Just Playing with Words

The words <plays, played, player, playing, playful> are composed of bases and suffixes: <-s, -ed, -er, -ing, -ful> are suffixes. <Playmate, playlist, playground, play-date> are compound words  composed of two bases. Worried about students not having strong or rich vocabulary?Understanding and using morphology – bases and affixes – can provide the answer you need to... Continue Reading →

Good Writing Requires More Than Creativity

Both models represent the same information: the structure of language. However, each model creates a different mental picture because the visuals are different. The first model divides the structure of language into three broad components - pronunciation, grammar, meaning - before subdividing each component into two aspects. The units of language gets larger as you... Continue Reading →

From act to action

Morphological analyses and vocabulary development inter  +  act  --> interact inter  +  act  +  s  -->   interacts inter  +  act  +  ed  -->   interacted inter  +  act   +  ing  -->  interacting inter  +  act  +  ion  -->  interaction pro + act  +  ive  -->  proactive en  +  act  --> enact en  + act ... Continue Reading →

Learning from ‘please’

Word sums of the base<please> please + es  -->  pleases please + ed -->  pleased please + ing  --> pleasing please + er  -->  pleaser please + ure  --> pleasure please + ant  --> pleasant dis + please  -->  displease dis + please + es  --> displeases dis + please + ed  --> displeased dis... Continue Reading →

Interest

Word sum: Inter + est --> interest (The prefix + base gives us the stem <interest> ) <Interest> is a Latin word which was borrowed into English from French.  It literally meant “that which is between” – inter “between” +  est “to be”. It meant ‘to concern, or be of importance’. Word sums: Inter +... Continue Reading →

Writing the ‘sound’ /k/ in English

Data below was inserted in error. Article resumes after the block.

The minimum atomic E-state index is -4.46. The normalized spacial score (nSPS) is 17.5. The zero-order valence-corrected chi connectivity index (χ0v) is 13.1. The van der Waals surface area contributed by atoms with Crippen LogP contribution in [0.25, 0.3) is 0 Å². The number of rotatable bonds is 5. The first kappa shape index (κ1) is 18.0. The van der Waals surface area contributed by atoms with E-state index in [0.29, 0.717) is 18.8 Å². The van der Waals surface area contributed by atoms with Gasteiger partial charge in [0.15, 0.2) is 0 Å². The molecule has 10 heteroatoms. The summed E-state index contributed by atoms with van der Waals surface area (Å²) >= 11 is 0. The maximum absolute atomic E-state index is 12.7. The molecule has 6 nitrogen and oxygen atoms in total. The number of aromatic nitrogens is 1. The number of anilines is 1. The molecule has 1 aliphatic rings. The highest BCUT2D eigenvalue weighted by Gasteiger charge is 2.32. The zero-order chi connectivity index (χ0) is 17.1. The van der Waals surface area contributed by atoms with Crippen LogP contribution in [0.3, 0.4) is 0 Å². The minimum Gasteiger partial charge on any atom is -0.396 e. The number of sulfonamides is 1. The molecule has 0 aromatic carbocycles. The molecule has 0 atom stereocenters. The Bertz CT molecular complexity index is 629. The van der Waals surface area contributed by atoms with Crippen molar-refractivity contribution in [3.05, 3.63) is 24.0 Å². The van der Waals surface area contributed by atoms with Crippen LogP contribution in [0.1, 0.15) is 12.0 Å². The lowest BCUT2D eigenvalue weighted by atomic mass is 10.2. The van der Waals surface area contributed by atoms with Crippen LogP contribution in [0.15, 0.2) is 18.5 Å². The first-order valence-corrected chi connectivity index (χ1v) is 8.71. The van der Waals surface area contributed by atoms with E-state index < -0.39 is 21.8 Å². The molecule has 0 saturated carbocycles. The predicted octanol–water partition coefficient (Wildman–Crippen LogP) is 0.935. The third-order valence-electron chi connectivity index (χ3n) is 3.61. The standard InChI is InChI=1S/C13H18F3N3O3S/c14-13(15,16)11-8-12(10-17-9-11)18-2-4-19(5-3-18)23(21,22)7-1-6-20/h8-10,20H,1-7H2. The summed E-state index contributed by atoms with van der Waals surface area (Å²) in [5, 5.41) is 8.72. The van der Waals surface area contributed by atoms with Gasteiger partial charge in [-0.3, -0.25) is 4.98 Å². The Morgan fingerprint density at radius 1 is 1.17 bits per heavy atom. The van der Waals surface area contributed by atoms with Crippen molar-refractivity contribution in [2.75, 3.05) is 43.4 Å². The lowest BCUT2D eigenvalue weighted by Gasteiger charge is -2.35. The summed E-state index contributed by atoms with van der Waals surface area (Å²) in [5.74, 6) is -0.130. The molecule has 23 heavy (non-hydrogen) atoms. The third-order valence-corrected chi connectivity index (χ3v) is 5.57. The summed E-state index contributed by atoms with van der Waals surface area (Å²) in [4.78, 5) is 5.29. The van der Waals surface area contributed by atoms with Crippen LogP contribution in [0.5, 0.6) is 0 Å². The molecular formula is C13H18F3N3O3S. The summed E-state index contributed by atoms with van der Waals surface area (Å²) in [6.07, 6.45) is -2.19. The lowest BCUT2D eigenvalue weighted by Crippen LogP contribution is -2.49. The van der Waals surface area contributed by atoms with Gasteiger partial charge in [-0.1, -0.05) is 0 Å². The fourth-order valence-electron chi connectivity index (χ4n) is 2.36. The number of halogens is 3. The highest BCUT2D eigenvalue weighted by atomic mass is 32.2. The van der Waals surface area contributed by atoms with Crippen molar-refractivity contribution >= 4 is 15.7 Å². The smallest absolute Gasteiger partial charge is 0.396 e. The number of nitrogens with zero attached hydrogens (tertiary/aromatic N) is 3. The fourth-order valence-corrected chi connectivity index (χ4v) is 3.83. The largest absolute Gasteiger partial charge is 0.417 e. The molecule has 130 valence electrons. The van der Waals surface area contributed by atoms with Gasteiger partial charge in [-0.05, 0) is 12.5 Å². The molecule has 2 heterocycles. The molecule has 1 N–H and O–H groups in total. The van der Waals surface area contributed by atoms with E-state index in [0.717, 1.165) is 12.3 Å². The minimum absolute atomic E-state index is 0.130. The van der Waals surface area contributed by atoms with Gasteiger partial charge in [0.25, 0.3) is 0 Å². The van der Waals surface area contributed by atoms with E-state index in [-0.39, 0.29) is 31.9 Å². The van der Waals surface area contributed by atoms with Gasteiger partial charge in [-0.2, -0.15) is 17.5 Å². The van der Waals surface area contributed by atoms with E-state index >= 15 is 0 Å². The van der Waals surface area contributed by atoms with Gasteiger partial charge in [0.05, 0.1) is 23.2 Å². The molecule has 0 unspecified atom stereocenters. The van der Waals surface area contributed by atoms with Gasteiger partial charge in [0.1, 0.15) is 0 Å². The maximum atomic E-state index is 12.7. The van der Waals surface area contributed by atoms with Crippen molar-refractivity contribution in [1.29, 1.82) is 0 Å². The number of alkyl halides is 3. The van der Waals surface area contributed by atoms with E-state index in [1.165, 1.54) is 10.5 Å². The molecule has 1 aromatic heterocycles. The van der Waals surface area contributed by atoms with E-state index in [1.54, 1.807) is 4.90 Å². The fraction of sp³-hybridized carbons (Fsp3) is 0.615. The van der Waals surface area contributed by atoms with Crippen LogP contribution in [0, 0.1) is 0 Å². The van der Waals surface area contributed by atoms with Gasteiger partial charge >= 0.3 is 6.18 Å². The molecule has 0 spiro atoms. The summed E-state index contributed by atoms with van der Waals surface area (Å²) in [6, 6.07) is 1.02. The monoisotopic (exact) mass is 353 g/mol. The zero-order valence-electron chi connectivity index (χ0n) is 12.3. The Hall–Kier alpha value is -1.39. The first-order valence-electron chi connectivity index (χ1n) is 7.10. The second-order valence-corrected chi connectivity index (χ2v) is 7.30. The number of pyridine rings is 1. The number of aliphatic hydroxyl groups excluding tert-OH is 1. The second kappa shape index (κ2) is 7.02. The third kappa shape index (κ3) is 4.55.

Before I begin, I would like to explain certain concepts to make it easier to read the post. I use the forward slashes // to enclose pronunciation, while the angle brackets <> enclose spelling. The term 'graphemes' means a spelling units. Graphemes represent distinct pronunciations. I enclose graphemes in angle brackets: <ck>, <c>, <k>, <qu>.... Continue Reading →

Making Sense of ‘t’ in English

English spelling and reading can sometimes present challenges due to some of the complexities of the grapheme-phoneme correspondences.  Several graphemes (spelling units) represent more than one pronunciation and a single pronunciation can be written using different graphemes.  However, the complexities of the grapheme-phoneme correspondences provide us with valuable information about words. How a word is... Continue Reading →

Working with ‘do’

Learning about a simple word like <do> and its various derivatives can teach us a lot about the importance of morphology in reading, spelling, and vocabulary development. The concept of morphemes is not something you wait until children are in junior high or upper elementary before you introduce. You cannot successfully analyze the phonemes (sounds)... Continue Reading →

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